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LZH and TU Berlin Bring 3D Printing to the Moon

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HANNOVER, Germany, June 28, 2022 — Scientists from the Laser Zentrum Hannover eV (LZH) and the Technische Universität Berlin (TU Berlin) are planning a flight to the moon to melt lunar dust with laser radiation. Researchers, on a  project called MOONRISE, are looking to AI-aided lasing for the 3D printing of landing sites, roads, or buildings, using lunar dust.  

Pulverized lunar rock, or regolith, is abundant on the moon and could be used as a raw material for 3D printing. Onsite fabrication of infrastructure could save enormous transportation costs. The use and processing of onsite materials, known as in situ resource utilization, or ISRU in spaceflight, could be a crucial factor in advancing the exploration of the moon and space.

Because the far side of the moon is always turned away from Earth, it is considered a prime spot for powerful space telescopes; the European Space Agency, therefore, has plans for a “moon village.”  The lower gravity and lack of an atmosphere make the moon an ideal stopover for setting up missions to more distant destinations in space. However, the problem of launch pads, landing sites, and buildings remains an expensive one.
The MOONRISE technology shall be used on the Moon, where it will melt lunar dust with a laser. Courtesy of LZH.
The MOONRISE project technology will be used on the moon to melt lunar dust with a laser. Project results will inform researchers on the viability of moon-based infrastructure. Courtesy of LZH.

“At a cost of up to a million dollars per kilogram, a complete transport of the material from Earth to the moon would be extremely expensive,” said Jörg Neumann, MOONRISE project manager at LZH.

In a predecessor project funded by the Volkswagen Foundation, the team developed a laser and tested it in the laboratory on the robotic arm of a lunar rover. The scientists also smelted regolith under lunar gravity in the Einstein-Elevator of the Hannover Institute of Technology at Leibniz Universität Hannover.

The task now is to make the laser fit for lunar flight. The scientists from LZH and TU Berlin want to develop a flight model of the laser that is qualified for use in space. The laser will be supported by trained AI.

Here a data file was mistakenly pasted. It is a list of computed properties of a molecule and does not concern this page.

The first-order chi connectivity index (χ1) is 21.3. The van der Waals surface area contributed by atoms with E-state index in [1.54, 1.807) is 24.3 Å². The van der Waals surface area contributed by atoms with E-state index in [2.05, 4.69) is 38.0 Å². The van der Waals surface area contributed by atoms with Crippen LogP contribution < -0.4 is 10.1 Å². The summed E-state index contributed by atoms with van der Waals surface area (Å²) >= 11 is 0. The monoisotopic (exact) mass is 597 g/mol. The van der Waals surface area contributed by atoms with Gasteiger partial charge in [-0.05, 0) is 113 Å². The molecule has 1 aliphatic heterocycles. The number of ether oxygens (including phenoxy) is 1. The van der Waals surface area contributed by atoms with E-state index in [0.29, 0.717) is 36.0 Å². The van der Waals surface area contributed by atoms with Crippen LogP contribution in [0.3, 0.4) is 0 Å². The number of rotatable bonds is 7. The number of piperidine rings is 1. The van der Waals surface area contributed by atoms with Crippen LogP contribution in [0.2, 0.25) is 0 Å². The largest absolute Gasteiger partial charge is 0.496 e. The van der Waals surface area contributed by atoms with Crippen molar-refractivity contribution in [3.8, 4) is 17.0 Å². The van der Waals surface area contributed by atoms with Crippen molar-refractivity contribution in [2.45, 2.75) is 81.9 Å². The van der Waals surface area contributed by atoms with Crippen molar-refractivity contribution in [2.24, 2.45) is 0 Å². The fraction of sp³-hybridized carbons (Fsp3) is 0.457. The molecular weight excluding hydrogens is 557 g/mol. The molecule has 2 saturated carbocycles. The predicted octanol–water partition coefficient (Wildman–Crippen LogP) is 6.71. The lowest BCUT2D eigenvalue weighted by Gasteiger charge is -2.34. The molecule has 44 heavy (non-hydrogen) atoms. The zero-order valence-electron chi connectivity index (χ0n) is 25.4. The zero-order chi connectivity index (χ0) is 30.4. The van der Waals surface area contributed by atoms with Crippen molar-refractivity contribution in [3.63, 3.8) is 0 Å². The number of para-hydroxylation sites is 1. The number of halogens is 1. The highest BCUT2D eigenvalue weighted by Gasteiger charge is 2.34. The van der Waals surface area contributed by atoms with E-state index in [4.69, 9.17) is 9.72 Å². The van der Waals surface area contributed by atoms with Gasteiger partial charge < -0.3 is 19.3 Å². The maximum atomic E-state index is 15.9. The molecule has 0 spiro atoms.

To train the AI, the researchers will photograph the regolith under lighting conditions that mimic those on the moon. This will allow a corresponding pool of images to be created.

“In addition, a regolith construction kit has been developed over the past few years, which allows the various possible landing sites to be precisely recreated in terms of properties,” said Benedict Grefen from the group “Exploration and Propulsion” at TU Berlin. “This is then adapted in the project to the final landing site on the moon, so that in the laboratory the laser and the AI can be aligned with the real lunar mission.”

The “surface analog model” created in this way will also support decision-making during the mission.

Once the technology is deployed on the moon, a camera will take photos of the lunar dust melted by the laser. Researchers will analyze these photos with the help of an intelligent image processing system.

The MOONRISE FM project will run for three years and is funded by the German Federal Ministry of Economics and Climate Action with €4.75 million ($5 million). The mission is scheduled to launch in 2024.
Jun 2022
artificial intelligence
The ability of a machine to perform certain complex functions normally associated with human intelligence, such as judgment, pattern recognition, understanding, learning, planning and problem solving.
machine vision
Interpretation of an image of an object or scene through the use of optical noncontact sensing mechanisms for the purpose of obtaining information and/or controlling machines or processes.
Businesslasersmoonlunar dustregolith3d printingadditive manufacturingMOONRISEEuropean Space Agencyartificial intelligencemachine visionspace explorationLaser Zentrum HannoverLZHTU BerlinEuropeBerlin Institute of TechnologyTechnische Universität Berlin

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